I. Forming the waistband

Make sure you have enough material to make the básta (waistband). It's got to include both aprons with a little left over to fringe on the end. I somehow lucked out in that my kilt actually fit the same waistband the second time around. I didn't even have to cannibalize my gairtéirs (garters) or one of the boys' ties. I still can't figure that out because the whole thing fits perfectly now. Thank you, Kilt Sidhe. Take the long piece and fold the two edges to meet in the middle (View I). Again, ironing this sucker would be an intelligent idea.

J. Fringing the edge
Then you fit it right over the top edge of the kilt. Hopefully the inside edge and the outside edge will be about the same length. I sewed through the inside, kilt pleats, and outside of the band all at once by hand. If you're really in a hurry and don't care that it's all hand-sewn, you can do this bit on the sewing machine. I like more control, though. Things can get all Raggedy Andy on a sewing machine, and then swearing results. I fear the swearing.

K. Sewing on the waistband
 I wanted a long kilt because I'm like that. 
 If you want a shorter kilt, make sure the part you cut goes under the waistband or it'll fray so much you end up with a two inch skirt and they'll call you a fraochÚn (hooker).

I don't know about your tartan but my material frays like a mother. It's wool. Every time I turned around there was another string coming out. So I used the original selvage edge for the under apron and hem.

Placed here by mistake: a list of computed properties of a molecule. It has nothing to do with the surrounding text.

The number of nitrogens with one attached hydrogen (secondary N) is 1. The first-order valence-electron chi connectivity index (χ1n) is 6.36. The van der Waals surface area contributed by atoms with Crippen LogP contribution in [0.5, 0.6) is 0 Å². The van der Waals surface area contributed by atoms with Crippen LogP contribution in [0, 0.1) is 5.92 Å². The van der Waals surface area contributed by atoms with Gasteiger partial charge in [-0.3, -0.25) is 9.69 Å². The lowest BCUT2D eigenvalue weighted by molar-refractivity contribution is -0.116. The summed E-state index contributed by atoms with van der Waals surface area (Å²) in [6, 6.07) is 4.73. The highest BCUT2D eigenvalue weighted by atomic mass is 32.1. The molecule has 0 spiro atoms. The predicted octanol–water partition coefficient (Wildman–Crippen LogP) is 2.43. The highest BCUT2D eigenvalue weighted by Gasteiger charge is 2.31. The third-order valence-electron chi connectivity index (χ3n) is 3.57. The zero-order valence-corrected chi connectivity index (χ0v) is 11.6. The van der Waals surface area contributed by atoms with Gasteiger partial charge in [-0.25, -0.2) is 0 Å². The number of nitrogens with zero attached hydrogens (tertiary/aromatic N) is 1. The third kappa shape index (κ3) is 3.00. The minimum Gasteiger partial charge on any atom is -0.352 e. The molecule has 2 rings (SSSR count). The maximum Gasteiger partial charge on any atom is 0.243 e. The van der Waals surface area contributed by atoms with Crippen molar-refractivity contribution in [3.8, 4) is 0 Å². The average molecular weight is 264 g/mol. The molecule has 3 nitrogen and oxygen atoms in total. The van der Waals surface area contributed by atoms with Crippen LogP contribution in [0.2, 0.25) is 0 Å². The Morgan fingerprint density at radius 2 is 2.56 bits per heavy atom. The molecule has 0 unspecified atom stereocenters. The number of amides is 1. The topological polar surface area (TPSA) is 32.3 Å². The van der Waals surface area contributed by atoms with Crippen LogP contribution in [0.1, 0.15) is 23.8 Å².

To add a fringe on the top apron I folded the leading edge and folded the piece I was adding into the fold. I'll do a diagram later.

What this does is allow a fringe without it raveling your kilt away to a washcloth.

M. That final pleat--YEAH!!!
If it weren't for the inverted box pleats you could have a reversible kilt complete with a whole different sett. I had enough material left over to make garters, a plaid (long scarf in your tartan which goes over the shoulder) for me and for two of my daughters, and ties for two of my sons and the Hubs. I either wear it with a jacket or a black medieval vest which laces up the front.

I fringed the plaids too. They look really nice and are a cheap way for my daughters to wear my clan colors.

N. Pinning on the kilt pin
Unfortunately I don't have the airgead (money) to buy one of our clan's really nice clan brooches. I do have some really slammin' pennanular brooch pins and the regular plain kilt pin.

I'd also love a nice Sgian Dubh (knife) even though it's really a guy thing.

 So this is the finished kilt. Please keep in mind that it isn't ironed and that I'm still wearing my jeans under it. Sometime I'll add a picture of me in full regalia. For now, though, it's safely put away. 
O. The finished kilt
Oh. By the way, it's a good idea to store you kilt in a way that it won't get munched on by moths. I have mine in a hanging bag and I put oxygen absorbers in the bottom of the bag. So far that's worked for me. (Knocking on wood.) I don't like how moth balls smell (Do they even have those anymore?) thus the O2 absorbers. If you just hang it, you'll find hundreds of tiny holes. Then there will be more swearing than if you had to pick the whole kilt out and re-sew it.


  1. One of the reasons I don't sew anymore. My old lady figure doesn't fit the patterns anymore. Gah!

  2. That's totally AWESOME!!! You are a marvel, Heidi. You never cease to amaze me. Pretty cool.